What Mental Illness Gets Worse With Age?

Ashok Bharucha

March 10, 2023

Ashok Bharucha

There is no one cause – it is a combination of genetics, how your brain works, your environment, and your lifestyle. Some people are more likely to develop mental health conditions because of a stressful job or home life, while others are at greater risk due to traumatic events. What Mental Illness Gets Worse With Age?


Depression is one of the most common mental illnesses in older adults. It can severely impact a person’s quality of life and even increase their chances of suffering from another health condition, such as back problems or arthritis.

Many people develop depression as they get older, but certain stressful events can also cause it at different times throughout a person’s life. For example, if you lose your job or a family member dies, your mood can be more affected. What Mental Illness Gets Worse With Age?

Other signs that your depression is worsening include a loss of interest in activities that used to excite you and feelings of worthlessness or guilt. You may also notice that your symptoms tend to intensify at specific times instead of staying relatively stable from morning to evening.

Talking to a professional can help you understand why your depression is worsening and find the best treatment. Treatments can include medication, psychotherapy, and even complementary health approaches like yoga and meditation.


When you get older, anxiety can become more common. This is because aging brings about many changes in life, such as losing a spouse or a loved one, a chronic health condition, and the fear of disability.

Anxiety can be a normal stress response or become a problem when it interferes with daily activities and affects your quality of life. If you or an elderly adult you know has anxiety symptoms, seeking help from a mental health professional is essential.

Suppose you have generalized anxiety disorder (GAD), for example. In that case, you may experience constant worries about your work, school, finances, and relationships, with physical symptoms like muscle tension, difficulty concentrating, sleep disturbances, and irritability.

Older adults with anxiety disorders are at higher risk for physical and cognitive decline, including dementia. Treatment options include medication, therapy, stress reduction, and coping skills.

Bipolar Disorder

Bipolar disorder is characterized by extreme mood changes, such as mania (elevated emotions) or hypomania (less severe sensation). These changes can lead to serious problems in everyday life.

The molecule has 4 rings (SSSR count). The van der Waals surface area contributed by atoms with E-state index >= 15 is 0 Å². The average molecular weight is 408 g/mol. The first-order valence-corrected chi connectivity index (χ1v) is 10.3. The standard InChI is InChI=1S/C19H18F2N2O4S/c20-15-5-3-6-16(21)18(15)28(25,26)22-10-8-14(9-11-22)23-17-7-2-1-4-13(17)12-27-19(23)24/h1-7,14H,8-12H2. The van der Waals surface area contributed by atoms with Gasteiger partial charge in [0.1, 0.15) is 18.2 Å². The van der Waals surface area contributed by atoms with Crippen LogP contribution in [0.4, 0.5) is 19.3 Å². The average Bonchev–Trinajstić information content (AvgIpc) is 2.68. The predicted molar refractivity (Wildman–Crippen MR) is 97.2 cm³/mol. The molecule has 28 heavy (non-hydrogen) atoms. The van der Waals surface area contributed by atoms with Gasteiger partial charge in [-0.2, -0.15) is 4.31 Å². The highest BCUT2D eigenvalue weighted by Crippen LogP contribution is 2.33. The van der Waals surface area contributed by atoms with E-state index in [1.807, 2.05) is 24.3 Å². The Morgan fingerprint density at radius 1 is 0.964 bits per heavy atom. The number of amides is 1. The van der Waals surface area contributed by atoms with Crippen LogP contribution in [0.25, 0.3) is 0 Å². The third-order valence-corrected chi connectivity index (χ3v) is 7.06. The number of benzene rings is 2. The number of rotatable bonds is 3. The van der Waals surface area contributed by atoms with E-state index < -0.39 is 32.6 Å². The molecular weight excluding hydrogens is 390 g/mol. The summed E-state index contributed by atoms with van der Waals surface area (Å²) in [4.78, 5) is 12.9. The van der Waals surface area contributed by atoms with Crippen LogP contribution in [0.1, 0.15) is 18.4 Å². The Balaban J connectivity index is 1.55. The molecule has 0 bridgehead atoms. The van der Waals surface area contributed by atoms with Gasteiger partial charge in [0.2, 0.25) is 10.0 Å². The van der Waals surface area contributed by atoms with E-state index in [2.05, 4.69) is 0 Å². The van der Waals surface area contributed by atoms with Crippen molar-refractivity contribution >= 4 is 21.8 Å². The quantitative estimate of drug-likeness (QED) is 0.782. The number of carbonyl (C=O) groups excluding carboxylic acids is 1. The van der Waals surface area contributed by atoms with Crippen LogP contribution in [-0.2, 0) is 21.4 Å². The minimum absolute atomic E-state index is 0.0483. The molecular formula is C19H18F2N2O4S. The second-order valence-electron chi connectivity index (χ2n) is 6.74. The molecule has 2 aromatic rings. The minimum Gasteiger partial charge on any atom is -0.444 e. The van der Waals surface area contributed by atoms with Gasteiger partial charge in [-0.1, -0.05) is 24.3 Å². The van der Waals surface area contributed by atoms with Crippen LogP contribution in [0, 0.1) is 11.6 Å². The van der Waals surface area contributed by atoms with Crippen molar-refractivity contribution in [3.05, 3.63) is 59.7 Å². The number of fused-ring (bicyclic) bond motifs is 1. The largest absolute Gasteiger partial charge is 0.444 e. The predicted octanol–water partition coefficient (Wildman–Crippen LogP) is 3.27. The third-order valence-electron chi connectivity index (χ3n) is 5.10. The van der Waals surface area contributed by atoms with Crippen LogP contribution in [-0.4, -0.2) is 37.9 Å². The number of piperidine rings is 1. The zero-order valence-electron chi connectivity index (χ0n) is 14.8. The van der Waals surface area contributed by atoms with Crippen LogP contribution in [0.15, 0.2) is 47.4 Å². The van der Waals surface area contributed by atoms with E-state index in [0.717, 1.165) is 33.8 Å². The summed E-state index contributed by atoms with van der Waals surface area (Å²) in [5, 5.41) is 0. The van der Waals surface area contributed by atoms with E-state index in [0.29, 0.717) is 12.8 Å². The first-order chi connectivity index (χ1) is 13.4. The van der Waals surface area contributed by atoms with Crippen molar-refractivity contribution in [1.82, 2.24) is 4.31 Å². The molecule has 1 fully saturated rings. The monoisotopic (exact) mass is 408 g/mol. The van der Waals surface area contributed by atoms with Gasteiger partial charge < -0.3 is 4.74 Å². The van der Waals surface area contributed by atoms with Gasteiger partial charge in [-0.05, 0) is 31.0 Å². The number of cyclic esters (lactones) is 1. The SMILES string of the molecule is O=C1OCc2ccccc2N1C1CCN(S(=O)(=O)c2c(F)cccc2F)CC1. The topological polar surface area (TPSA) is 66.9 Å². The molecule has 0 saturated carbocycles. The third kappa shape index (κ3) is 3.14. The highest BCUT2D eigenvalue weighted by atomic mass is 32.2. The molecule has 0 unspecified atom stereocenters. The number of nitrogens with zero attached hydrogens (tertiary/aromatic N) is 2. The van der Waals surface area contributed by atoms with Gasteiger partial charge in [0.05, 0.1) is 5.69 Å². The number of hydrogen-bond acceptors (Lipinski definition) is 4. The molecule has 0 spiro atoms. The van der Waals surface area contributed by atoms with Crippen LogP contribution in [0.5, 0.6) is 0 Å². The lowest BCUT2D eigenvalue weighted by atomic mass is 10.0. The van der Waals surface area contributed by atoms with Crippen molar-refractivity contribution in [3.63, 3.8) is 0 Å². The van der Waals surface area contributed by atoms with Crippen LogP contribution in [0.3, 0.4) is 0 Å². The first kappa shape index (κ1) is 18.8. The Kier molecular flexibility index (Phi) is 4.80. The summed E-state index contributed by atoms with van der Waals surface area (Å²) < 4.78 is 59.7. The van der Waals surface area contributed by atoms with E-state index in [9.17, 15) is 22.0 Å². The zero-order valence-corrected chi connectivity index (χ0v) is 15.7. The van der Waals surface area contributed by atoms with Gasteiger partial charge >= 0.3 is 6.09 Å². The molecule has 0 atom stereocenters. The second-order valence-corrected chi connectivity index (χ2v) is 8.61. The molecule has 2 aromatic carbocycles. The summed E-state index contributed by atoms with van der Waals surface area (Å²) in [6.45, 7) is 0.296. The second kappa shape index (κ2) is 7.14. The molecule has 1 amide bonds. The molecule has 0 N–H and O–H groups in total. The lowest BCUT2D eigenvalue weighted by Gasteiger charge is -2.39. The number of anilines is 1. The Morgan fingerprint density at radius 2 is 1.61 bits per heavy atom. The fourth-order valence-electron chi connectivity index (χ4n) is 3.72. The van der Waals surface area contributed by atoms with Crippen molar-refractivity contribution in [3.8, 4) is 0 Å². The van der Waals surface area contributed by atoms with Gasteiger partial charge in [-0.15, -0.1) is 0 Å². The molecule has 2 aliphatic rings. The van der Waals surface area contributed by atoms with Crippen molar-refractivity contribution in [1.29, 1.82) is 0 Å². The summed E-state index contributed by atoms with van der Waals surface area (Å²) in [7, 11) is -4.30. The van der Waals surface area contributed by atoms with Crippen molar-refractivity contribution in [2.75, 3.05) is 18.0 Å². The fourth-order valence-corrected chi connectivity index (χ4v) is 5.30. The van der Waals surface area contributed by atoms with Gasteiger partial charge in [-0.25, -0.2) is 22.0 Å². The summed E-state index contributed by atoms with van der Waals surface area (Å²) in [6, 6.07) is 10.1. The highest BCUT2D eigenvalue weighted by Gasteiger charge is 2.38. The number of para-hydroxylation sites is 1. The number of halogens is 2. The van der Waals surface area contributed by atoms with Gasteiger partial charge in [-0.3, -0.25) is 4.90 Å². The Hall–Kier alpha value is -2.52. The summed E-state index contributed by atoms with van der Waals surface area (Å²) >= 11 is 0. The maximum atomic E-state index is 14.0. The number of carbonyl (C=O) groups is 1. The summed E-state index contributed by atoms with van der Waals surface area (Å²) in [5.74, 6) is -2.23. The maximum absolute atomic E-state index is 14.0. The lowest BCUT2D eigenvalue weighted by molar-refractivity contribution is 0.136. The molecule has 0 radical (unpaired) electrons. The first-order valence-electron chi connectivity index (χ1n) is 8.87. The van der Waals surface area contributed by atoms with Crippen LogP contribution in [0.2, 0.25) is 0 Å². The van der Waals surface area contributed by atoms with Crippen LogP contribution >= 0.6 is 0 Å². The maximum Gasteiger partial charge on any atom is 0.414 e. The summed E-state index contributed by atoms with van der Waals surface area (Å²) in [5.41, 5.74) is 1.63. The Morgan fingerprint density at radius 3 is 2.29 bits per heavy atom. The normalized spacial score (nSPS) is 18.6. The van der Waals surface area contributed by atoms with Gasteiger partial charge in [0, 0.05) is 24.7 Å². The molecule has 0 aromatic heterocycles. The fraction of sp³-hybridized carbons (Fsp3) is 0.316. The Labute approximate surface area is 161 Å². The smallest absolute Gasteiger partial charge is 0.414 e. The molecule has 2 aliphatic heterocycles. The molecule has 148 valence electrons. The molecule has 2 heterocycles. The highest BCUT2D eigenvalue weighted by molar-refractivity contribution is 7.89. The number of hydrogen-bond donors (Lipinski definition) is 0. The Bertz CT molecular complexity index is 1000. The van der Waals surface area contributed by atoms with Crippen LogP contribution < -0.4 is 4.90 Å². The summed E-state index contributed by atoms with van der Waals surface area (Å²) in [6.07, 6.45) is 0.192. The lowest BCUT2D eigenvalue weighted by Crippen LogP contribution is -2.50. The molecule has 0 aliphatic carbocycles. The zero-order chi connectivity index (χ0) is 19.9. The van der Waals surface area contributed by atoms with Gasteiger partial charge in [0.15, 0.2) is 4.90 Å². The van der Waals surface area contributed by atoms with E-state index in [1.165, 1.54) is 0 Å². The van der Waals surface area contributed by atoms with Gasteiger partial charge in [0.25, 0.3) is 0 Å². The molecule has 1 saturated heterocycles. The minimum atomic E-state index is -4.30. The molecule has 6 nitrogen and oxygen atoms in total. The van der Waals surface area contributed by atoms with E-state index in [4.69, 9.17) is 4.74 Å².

People with bipolar disorder often have problems with their relationships and may find it challenging to maintain healthy sleep patterns or routines. They also may have trouble concentrating and thinking clearly. What Mental Illness Gets Worse With Age?

Researchers believe that bipolar disorder gets worse with age because it affects the brain. This is thought to be caused by changes in the prefrontal cortex, a part of the brain that controls perception, senses, personality, and intelligence.

The good news is that a combination of medication and therapy can control bipolar. Medication helps to control mood swings and other symptoms, while therapy improves communication and social relationships.


The symptoms of schizophrenia often get worse as people age. The leading cause is the loss of brain tissue due to the condition, which eats away at your nerve cells and other brain areas over time.

Symptoms of schizophrenia include delusions, hallucinations, and disorganized thinking and speech. These can make it difficult to concentrate on work, study, or speak clearly.

Delusions are false beliefs that aren’t backed up by facts. They can be so strong that a person may believe they’re in danger or are being controlled by others.

Hallucinations are when a person sees, hears, smells, or tastes something that doesn’t exist, but they think she is real. They can also be very ominous, such as hearing voices that tell them they’re in trouble.

Medication to reduce delusions and hallucinations, such as antipsychotics, can help. Individual and family therapy can also help people cope with the effects of schizophrenia and learn new ways to manage their symptoms.